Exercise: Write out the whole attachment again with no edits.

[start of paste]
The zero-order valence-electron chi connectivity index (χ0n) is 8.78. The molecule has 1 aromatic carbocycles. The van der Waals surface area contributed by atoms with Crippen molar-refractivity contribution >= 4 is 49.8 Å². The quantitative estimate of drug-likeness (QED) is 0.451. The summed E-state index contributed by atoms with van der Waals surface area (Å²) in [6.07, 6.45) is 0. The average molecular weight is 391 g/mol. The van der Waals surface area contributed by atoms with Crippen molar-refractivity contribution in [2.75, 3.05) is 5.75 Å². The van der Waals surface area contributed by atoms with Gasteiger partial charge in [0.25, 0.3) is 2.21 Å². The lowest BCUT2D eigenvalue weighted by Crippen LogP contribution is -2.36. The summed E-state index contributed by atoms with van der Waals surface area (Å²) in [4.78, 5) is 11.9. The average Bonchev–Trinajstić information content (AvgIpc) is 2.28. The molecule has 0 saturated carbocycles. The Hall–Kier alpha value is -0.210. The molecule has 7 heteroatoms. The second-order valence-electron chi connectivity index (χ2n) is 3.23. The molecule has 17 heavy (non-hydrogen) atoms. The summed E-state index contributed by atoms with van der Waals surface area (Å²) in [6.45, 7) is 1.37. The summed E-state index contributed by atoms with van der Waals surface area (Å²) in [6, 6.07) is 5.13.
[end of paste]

The zero-order valence-electron chi connectivity index (χ0n) is 8.78. The molecule has 1 aromatic carbocycles. The van der Waals surface area contributed by atoms with Crippen molar-refractivity contribution >= 4 is 49.8 Å². The quantitative estimate of drug-likeness (QED) is 0.451. The summed E-state index contributed by atoms with van der Waals surface area (Å²) in [6.07, 6.45) is 0. The average molecular weight is 391 g/mol. The van der Waals surface area contributed by atoms with Crippen molar-refractivity contribution in [2.75, 3.05) is 5.75 Å². The van der Waals surface area contributed by atoms with Gasteiger partial charge in [0.25, 0.3) is 2.21 Å². The lowest BCUT2D eigenvalue weighted by Crippen LogP contribution is -2.36. The summed E-state index contributed by atoms with van der Waals surface area (Å²) in [4.78, 5) is 11.9. The average Bonchev–Trinajstić information content (AvgIpc) is 2.28. The molecule has 0 saturated carbocycles. The Hall–Kier alpha value is -0.210. The molecule has 7 heteroatoms. The second-order valence-electron chi connectivity index (χ2n) is 3.23. The molecule has 17 heavy (non-hydrogen) atoms. The summed E-state index contributed by atoms with van der Waals surface area (Å²) in [6.45, 7) is 1.37. The summed E-state index contributed by atoms with van der Waals surface area (Å²) in [6, 6.07) is 5.13.